This is what Oz said to Scarecrow who was in search of a brain:

“Why, anybody can have a brain. That’s a very mediocre commodity. Every pusillanimous creature that crawls on the Earth or slinks through slimy seas has a brain.  Back where I come from, we have universities, seats of great learning, where men go to become great thinkers.  And when they come out, they think deep thoughts and with no more brains than you have.  But they have one thing you haven’t got: a diploma.”

On Friday these headlines came across:

And, within a couple of minutes, this comment on bbg IM from a large eurodollar player: “These Harvard educated economists are geniuses…futures rally 50 bps in 2 weeks, so they change their calls…so brave of them.  They deserve medals and/or Blue Peter badges.”

Now, I didn’t even have to look up Blue Peter badges to know that this was sarcasm.  Really.  (Blue Peter badges are actually awards from a BBC children’s show).  The point is, our official thinkers are simply playing catch-up with the markets.  By the way, I also had to look up “pusillanimous”.  That word fits too. 

It’s an odd time.  At first,  it was Trump doing everything he could to juice up the stock market (and take credit for it).  The Fed saw this as an opportunity to “normalize” and lean against the tide of asset price appreciation.  And of course, the Fed got a little TOO normal.  We’ve now reached the point where Trump is damaging stocks with trade policies.   He’s using tariffs like the only hammer in the toolbox.    And it’s the Fed that is going to have to save the stock market. 

In terms of the Fed, the speech that I will focus on is Clarida’s from last week.  Of course, he went to Harvard. (“He was wearing my Harvard tie.  Can you believe it?  Oh sure, like HE went to Harvard”).*    My take-away is that the Fed is now simply backwards-looking and reactive.  After tightening and tapering a bit too much, the Fed has thrown up its hands and said now we’re just data dependent.  On the fiscal policy front, it’s hard to tell what comes next. I have a friend who works at a nationwide broker, a firm that was growing very strongly in terms of asset gathering (management) and other product lines.  The top-brass had planned for two hikes in 2019, i.e. further expansion, and this company makes a lot more money when there is a positive yield curve and fat rates at the short end.  But this year, she told me, growth has stopped cold.  Now it’s all about cost cutting.  Clearly, official projections, by the Fed, and by many large banks and other financial institutions, have proven wrong.  Businesses now have to adapt to a new reality and more uncertainty.  Of course, higher rates are good for some businesses, and low rates good for others, but it’s hard to find a lot of firms that benefit from funding costs that are higher than expected longer term revenue flows, and that’s the environment that an inverted curve forecasts.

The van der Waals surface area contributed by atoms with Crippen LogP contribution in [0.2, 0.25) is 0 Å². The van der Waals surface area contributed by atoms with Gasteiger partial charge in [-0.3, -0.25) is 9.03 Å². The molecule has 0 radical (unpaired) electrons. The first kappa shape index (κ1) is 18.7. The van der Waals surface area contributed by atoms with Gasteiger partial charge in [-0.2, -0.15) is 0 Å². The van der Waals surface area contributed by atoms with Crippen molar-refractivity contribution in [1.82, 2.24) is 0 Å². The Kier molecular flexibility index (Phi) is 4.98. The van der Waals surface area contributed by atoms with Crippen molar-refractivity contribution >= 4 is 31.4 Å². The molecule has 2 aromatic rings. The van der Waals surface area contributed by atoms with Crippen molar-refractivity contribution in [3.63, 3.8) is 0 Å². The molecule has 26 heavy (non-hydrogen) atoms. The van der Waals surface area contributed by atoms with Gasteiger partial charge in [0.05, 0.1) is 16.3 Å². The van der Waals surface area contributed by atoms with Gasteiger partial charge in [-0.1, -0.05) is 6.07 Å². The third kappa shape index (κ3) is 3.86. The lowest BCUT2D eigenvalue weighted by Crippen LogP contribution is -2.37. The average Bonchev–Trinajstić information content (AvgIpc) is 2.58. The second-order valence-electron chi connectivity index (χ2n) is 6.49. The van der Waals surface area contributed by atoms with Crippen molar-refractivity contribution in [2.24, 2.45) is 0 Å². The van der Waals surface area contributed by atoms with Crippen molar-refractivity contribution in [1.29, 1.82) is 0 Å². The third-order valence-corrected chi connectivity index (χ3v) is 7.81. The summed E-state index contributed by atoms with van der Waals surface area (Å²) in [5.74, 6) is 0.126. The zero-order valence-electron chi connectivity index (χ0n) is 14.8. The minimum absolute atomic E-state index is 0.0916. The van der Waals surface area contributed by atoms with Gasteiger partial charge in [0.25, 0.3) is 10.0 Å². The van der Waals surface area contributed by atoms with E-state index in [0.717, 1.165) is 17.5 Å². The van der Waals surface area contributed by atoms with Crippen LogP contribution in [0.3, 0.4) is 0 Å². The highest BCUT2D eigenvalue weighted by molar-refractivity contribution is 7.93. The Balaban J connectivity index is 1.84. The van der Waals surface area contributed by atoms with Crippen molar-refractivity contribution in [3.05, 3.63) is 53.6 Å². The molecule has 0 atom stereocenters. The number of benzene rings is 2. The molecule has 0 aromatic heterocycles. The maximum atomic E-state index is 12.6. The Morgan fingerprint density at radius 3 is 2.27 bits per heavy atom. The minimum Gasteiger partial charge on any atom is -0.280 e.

I never realized that Clarida put out an album called Time No Change in 2016.  I’ve posted a youtube link at bottom.  I like it.   We could simply describe Fed policy with song titles from this album: ‘Gone Too Far’ [with rate hikes and taper].  ‘Just Can’t Wait’ [to start easing].  Time No Change [an inverted curve is never good, and this time’s no different].  But turning to the speech….he starts by saying the Fed has pretty much achieved maximum employment and price stability.  He reviews where we are: strong growth, low unemployment, but muted inflation.  Then there’s a line which starts, “As we look ahead…”  where he falls back on the woeful SEP projections.  Looking for 2% growth and PCE inflation, and a gradual increase to 3.9 unemployment over next few years.  Then it’s back to the tired re-tread of structural changes:  Low neutral rate.  Falling unemployment. A small pick-up in productivity.  Price inflation that’s less responsive.  Then we get to the meat of the topic, the outlook on monetary policy.  And we’re left with, “We’re going to let the data inform us.”  Dude, the market is giving you a LOT of data that is NOT squaring with previous or current projections.  Then it’s back to the Taylor rule, allusions (illusions?) to the Phillips curve, inflation expectations, and. ‘We need more study’.  In sum,  ‘The economy is in a good place, we’re at an appropriate funds target, declines in inflation are transitory.’  If this speech is representative of the Fed’s new communication initiative, we’re in trouble.  It’s like the thin gruel served to Oliver Twist and his mates.  “Please sir, I want some more.”  The interest rate markets are desperate with hunger [for rate cuts] and reckless with misery.